The tour meandered through the city and opposite Federation Square I learnt that this tour has a cousin of sorts: Made by Maths an app that shows the mathematics underpinning key landmarks and buildings in Melbourne. I'm guessing it probably started out as a tour like this one too, and has now moved onto a digital platform. The pattern on the facade of this building, I was told, was made to not repeat itself and required some rather serious mathematics (and computers no doubt) in order to achieve this. I think that these sorts of tours that make a specialist subject accessible to a broad public by making the city itself visible through an unfamiliar frame of reference are tremendously valuable. Most typically, tours that operate within the tourist industry use a format that is immediately recognisable such as, lets say, a historic walking tour, which can then be applied to any given environment. The names and places may change but the experience is more or less the same wherever you go. Tours that approach the city through different specialisms, however, have the potential to step outside of these familiar narratives conveying both new ideas and points of view to the listener and, at the same time, still telling them something about the location too. I have noticed that as universities focus ever more upon producing public facing research, tours have become one way in which research interests are being put out there. For example, the University of Cambridge commissioned the 800 Years of Death and Disease in Cambridge walk and audio tour and then there is Queen Mary's interdisciplinary East End Tour which I myself managed to review last year.
We tried to enter St Paul's Cathedral but it was inexplicably locked. A little later the same day I managed to gain access and see the next point of the tour: a list of the deans of Melbourne. Stuart Barton Babbage figures on it and he is a descendent of Charles Babbage. Babbage senior is the inventor of the world's first computer, a mechanical device that was never satisfactorily made during his lifetime but which, nonetheless constitutes a first. I felt the relationship of this stop to the tour's subject is somewhat tenuous, as it does not so much tell us about the history of computing in Melbourne as offer a neat way to talk about the history of computers in general, but it does do this and do it quite effectively, too. Not only did this stop introduce Babbage, it also introduced Ada Lovelace, the world's first computer programmer. I was quite unaware of these achievements in the 19th Century that paved the way for the creation of the modern computer so, tenuous or not, I was interested to hear about them.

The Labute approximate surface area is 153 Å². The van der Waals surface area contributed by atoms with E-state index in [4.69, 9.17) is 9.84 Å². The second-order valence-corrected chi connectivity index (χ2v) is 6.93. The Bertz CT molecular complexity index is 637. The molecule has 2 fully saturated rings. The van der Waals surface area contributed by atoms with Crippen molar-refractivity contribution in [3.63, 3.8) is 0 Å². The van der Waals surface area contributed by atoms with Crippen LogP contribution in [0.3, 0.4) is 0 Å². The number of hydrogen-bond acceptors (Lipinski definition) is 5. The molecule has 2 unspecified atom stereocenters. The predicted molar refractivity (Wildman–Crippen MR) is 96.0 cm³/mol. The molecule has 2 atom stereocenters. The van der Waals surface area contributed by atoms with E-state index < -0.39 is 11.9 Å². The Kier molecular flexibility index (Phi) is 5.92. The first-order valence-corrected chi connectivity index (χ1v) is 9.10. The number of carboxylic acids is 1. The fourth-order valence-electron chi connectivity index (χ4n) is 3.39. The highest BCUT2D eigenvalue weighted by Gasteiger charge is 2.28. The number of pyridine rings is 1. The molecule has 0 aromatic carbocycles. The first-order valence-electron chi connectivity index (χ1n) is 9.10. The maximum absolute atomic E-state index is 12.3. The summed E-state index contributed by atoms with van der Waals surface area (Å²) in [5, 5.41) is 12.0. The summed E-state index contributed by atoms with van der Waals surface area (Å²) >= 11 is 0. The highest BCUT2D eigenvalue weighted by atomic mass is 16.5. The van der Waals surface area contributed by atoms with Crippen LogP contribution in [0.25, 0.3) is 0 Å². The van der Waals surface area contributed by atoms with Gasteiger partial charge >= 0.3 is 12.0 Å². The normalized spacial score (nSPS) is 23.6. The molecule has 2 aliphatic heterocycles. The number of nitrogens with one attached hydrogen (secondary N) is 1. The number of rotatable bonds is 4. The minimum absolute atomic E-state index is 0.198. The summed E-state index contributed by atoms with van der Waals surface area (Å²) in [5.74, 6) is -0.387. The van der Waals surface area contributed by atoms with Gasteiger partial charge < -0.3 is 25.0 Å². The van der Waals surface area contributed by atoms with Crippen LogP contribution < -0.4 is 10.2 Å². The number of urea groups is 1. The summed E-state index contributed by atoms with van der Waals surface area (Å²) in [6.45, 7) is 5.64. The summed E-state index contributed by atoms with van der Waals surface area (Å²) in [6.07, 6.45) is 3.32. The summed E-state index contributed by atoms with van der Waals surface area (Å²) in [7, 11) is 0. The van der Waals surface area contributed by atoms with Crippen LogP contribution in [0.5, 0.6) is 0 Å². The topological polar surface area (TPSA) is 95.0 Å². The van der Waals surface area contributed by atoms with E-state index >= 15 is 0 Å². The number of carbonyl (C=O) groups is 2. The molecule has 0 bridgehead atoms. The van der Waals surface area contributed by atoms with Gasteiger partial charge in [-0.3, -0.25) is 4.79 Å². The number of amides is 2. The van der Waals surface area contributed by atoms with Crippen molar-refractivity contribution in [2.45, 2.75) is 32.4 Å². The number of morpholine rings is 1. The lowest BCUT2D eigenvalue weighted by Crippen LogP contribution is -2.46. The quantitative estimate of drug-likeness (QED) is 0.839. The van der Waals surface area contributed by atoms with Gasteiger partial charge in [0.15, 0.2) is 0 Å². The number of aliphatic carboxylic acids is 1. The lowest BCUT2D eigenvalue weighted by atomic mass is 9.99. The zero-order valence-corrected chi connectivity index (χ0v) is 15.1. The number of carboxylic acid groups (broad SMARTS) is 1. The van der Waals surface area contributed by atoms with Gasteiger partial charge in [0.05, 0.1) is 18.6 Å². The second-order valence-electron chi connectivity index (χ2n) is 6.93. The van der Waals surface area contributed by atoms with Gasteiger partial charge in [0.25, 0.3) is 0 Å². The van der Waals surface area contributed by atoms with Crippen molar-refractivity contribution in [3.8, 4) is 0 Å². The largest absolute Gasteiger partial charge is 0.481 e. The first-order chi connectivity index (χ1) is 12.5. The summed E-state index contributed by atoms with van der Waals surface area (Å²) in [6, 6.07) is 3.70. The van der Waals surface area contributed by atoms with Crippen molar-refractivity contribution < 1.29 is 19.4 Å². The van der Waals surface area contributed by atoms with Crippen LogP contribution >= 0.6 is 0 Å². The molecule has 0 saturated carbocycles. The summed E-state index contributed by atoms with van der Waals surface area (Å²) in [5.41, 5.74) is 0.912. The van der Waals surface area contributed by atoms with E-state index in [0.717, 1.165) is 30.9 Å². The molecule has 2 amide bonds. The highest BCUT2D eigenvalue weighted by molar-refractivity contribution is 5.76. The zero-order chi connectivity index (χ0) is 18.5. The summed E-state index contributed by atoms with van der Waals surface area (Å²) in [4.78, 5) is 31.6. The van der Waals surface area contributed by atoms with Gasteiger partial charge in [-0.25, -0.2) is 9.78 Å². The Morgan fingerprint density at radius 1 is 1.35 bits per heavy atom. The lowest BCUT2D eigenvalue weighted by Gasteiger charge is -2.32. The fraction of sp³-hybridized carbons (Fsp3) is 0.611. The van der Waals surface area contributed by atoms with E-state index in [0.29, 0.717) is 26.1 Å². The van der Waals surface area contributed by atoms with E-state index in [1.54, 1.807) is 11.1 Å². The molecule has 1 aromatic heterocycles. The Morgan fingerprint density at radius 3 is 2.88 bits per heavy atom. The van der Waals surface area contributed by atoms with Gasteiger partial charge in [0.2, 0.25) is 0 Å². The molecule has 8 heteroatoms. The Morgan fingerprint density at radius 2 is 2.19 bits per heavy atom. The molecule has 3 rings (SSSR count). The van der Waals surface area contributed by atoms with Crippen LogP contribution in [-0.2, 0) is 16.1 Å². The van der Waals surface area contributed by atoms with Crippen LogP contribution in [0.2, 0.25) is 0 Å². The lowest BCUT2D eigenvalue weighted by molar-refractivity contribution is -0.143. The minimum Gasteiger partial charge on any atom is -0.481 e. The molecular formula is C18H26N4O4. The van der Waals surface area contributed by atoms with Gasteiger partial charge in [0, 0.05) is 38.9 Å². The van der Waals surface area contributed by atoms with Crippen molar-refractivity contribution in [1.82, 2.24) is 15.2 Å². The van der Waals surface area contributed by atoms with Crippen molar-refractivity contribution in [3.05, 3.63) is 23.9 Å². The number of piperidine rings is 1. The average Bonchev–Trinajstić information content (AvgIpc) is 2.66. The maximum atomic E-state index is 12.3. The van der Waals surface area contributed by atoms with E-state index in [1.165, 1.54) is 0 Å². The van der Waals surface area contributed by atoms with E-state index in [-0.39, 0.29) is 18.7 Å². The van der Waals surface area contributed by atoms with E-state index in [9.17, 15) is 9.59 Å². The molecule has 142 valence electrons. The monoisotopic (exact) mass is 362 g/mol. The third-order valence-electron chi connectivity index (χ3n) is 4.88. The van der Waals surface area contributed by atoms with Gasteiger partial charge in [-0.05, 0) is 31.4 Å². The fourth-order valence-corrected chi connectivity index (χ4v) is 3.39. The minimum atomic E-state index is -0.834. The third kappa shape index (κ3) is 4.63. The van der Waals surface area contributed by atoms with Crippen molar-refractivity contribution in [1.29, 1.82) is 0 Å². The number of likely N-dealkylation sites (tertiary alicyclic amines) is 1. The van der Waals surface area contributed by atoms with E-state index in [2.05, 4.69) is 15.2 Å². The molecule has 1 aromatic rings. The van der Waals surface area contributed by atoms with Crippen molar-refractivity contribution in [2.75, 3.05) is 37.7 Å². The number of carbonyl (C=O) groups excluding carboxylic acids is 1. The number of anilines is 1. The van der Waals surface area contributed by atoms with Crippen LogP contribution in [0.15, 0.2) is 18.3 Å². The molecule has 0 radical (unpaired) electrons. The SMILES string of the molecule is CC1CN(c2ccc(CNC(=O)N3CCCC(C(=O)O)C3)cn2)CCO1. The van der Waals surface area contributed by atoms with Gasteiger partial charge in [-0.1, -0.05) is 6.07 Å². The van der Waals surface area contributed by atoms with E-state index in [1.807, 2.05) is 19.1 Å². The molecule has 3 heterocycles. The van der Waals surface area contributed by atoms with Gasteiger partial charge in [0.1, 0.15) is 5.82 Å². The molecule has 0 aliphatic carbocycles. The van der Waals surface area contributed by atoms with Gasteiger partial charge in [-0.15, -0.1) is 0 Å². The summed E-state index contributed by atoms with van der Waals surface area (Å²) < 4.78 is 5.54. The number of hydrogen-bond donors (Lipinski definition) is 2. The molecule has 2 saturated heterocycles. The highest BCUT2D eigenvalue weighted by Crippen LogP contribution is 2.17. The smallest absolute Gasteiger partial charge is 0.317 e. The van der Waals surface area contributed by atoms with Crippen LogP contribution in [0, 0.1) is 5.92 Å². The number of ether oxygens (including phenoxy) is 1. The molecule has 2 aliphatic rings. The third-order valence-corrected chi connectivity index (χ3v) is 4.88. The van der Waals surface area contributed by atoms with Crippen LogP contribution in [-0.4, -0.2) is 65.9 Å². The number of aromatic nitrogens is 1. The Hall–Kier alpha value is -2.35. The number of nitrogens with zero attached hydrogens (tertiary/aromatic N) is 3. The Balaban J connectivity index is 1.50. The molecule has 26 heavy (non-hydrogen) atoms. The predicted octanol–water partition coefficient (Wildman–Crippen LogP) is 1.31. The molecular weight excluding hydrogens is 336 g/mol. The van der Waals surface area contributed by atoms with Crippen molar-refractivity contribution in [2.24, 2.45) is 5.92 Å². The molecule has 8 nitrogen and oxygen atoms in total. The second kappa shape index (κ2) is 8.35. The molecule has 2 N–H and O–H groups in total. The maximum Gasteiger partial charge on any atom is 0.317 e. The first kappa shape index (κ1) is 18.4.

When we were out on the street the conversation continued and jumped freely around from sectarianism in Melbourne and the purpose of these plastic sheets wrapping tree trunks (possum guards) to indigenous people's status and what the purpose of the tour is. It turns out that this tour manages to cover a number of bases. It is given from time to time to promote IT at Monash, the University of Melbourne and the city more generally, and it is also an excellent way of welcoming new postgraduate students, potential students and interested parties into the department. The tour can take anything up to 8 hours, including lunch, and it offers an informal situation in which those taking it can get to know one another through taking a walk, talking about computers and, it can very usefully orient newcomers to the city itself. Today, however, it was also serving another novel purpose. I had told Chris that I was interested in taking tours of Melbourne and he told me he also happened to be a member of a walking club that was going out into the bush the following Sunday. Today's tour was, then, a test to see if I was A) fit enough to walk for several hours and B) not a jerk who'd mess things up and annoy the walking club's members. I'm happy to say I managed to scrape through on both counts.
We walked down St Kilda Road which, I learnt, was Melbourne's silicon valley in the 70s. The full tour usually starts at Monash University, some way outside the centre, and makes stops along this road where IT companies were previously located before going into the city centre and finishing at the University of Melbourne. This long route has a geographic logic to it that gives the tour some shape. That is helpful since the material itself, while being thematically consistent, does not have a strong narrative or chronology. Our route was not quite so clear cut, however; we snaked our way through the city-centre taking in the sites in a more free-form way. This way of navigating, in fact, lent the walk a lack of artifice that was entirely appropriate: it felt much closer in character to a conversation than to a theatre show, the ghost of which haunts many a guided tour.
We arrived at our final stop Melbourne Observatory, set in the Botanic Gardens that were coming into bloom and alive with many unfamiliar birds. Chris explained that there was a dedicated computer room here many years before CSIRAC or the Ferranti Sirius ever arrived in the city. The computers that filled this room were not machines, they were human; a team of unmarried women who were considered to be highly dependable at making mathematical computations based on astronomical photographs of the Southern night sky. This role of astronomy and mathematics in the development of computing also led us onto the telegram, timekeeping and ultimately the first internet connection in Australia. When I looked at all these inter-related innovations it was hard not to see them as being intrinsically bound up with the spread and maintenance of The British Empire and European colonial expansion and war as a whole, seeing as so many aspects were about making communications quicker and more effective. The history of computing in Melbourne is, therefore, a story that jumps out in many directions crossing the world and straying into global history and commerce too. On the subject of commerce, I should add that this tour is not given for profit, it is an entirely free tour, the rewards of which are far more valuable than however many dollars the university could conceivably charge for it. It is an event that can stimulate genuine engagement with the subject matter, make good personal connections and, if that sounds like your thing, the good news is the next tours are running 31st October and 22nd November 2015, bookings via this link.